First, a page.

Over the past few years, MusicFile Productions, led by Savannah transplant Kayne Lanahan, has been responsible for overseeing the annual Savannah Stopover Music Festival, as well as a few handfuls of standalone concerts.
To date, virtually all the artists MusicFile has featured have one thing in common: They're all on their way up the ladder of notoriety and success.
Showcasing relatively unknown talent or rising stars on the indie-rock scene has made the company's reputation, so it was surprising to hear of their latest offering - an '80s-themed "dance party" built around a live reunion gig by famed British art-pop legends Modern English.
The band, which formed in the late '70s but came to prominence in the early '80s through such lushly textured, radio-friendly compositions as "Hands Across the Sea," "Someone's Calling" and "Ink and Paper," is best known for the worldwide smash "I Melt With You."
That propulsive, jangly hit made the top 10 on the U.S. mainstream rock charts in 1983, and has since become one of the most beloved records of its time.
Lanahan said the group's enduring status led her to present them at the upstart DIY event space Dollhouse Studios (a sparse warehouse in the industrial area west of Martin Luther King Jr. Boulevard.)
"I think Modern English epitomizes the new wave/post-punk movement of the '80s," Lanahan said.
"Their music is dark and moody, yet dreamy and poppy at the same time.
"They're an iconic band whose music has influenced so many of today's younger bands.
"We also felt it was a rare opportunity given that this tour features the band's original members."
While later incarnations of Modern English kept the flame alive after the original members parted ways in the mid-'80s, it is only in the last couple of years that the core group, which wrote and recorded most of the band's signature songs, has been an active, creative unit once more.
That original lineup is now playing this nine-date East Coast tour. As an added bonus, before and after the band's Savannah set, DJ Peter Dark (Dollhouse Studios' co-owner) will spin both well-known and obscure '80s dance music for the crowd.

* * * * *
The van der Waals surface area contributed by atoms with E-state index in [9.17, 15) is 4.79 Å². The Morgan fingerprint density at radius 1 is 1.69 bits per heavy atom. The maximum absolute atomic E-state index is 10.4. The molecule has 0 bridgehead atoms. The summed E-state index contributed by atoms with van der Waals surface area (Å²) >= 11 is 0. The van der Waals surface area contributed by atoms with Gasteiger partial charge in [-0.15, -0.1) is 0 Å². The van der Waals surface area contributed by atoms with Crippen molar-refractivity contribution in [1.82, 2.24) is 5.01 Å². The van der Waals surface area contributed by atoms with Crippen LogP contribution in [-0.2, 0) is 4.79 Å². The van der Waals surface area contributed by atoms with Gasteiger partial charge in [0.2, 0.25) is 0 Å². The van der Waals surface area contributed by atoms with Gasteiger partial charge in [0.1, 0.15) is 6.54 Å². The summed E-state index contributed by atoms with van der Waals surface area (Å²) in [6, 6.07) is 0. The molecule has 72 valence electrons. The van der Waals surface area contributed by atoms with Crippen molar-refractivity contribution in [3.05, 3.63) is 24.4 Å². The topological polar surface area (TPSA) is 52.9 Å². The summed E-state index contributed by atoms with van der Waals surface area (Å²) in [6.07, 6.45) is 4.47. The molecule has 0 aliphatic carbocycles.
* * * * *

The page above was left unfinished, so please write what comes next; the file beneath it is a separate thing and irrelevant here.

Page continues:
Modern English's bassist, Mick Conroy, spoke with me just after the group landed at JFK to head to its first gig in Norfolk, Conn. Below are some highlights from our chat:
DO: Your band never set out to be pop stars, yet you created a handful of timeless, bittersweet classics of radio-friendly pop music. When those tracks initially took off, was there a fear their success might give a skewed impression about the totality of the group's music?
Mick Conroy: You are right, we certainly had no intention or desire to become pop stars. The most important thing for us has always been to write songs that we, as individuals and as a unit, all like. We can't deny we were taken aback by the reception "I Melt With You" generated. But many of our friends were simply surprised we had written a straightforward song!
DO: When the classic lineup of the Velvet Underground reformed in 1993, that spurred scores of alternative rock groups to bury the hatchet and revisit their musical legacies. How difficult was it to convince the original members of Modern English to reunite?
MC: When a band as amazing as VU can play together again after so many splits and personal fall-outs, it did show that anything is possible. It was my idea to get four original members of our band back together. We hadn't all played together since 1984, so it might not have worked at all. But the songs are ours and we wrote them together, so we want them to sound as good as they can. Plus, we are still good friends.
DO: Modern English is forever linked to the 1980s. Are the band members comfortable being closely associated with a time in music that is so widely misunderstood? Is that connection an albatross or an aid?
MC: Good question ... I do feel a bit glum when I see our name mentioned along with the word '80s, as we did carry on recording and writing in the '90s and through till now. But so many young bands today do sound like they have been taking inspiration from their parents' music collections. For us, it's been a double-edged sword.
DO: Have you ever been to Savannah?
MC: I've never been and am actually quite excited to play in Savannah. I love the older towns, and I like to take photos of houses with porches, so I know there will be plenty for me to look at.
DO: What can folks expect at your show?
MC: We'll be playing new songs, as well as quite a few from our first two LPs, plus some very early singles. Hopefully we sound better live now than we did all those years ago. We generally have a good time when we play, and of course, we want the audience to enjoy what they see and hear. It should be great fun.
DO: What is the biggest misconception people have about Modern English?
MC: People expect us to still have roadies! Not any more. These days, we travel light. When we play in America, we pack up the equipment after each gig and put it in the van ourselves. It keeps us young!
IF YOU GO
What: Modern English (Reunion Tour) with DJ Peter Dark
When: 10 p.m. Aug. 28. Doors open at 8:30 p.m.
Where: Dollhouse Studios, 980 Industry Drive
Cost: $15 in advance/$18 at the door
Ages: 21 and older only (beer and wine available)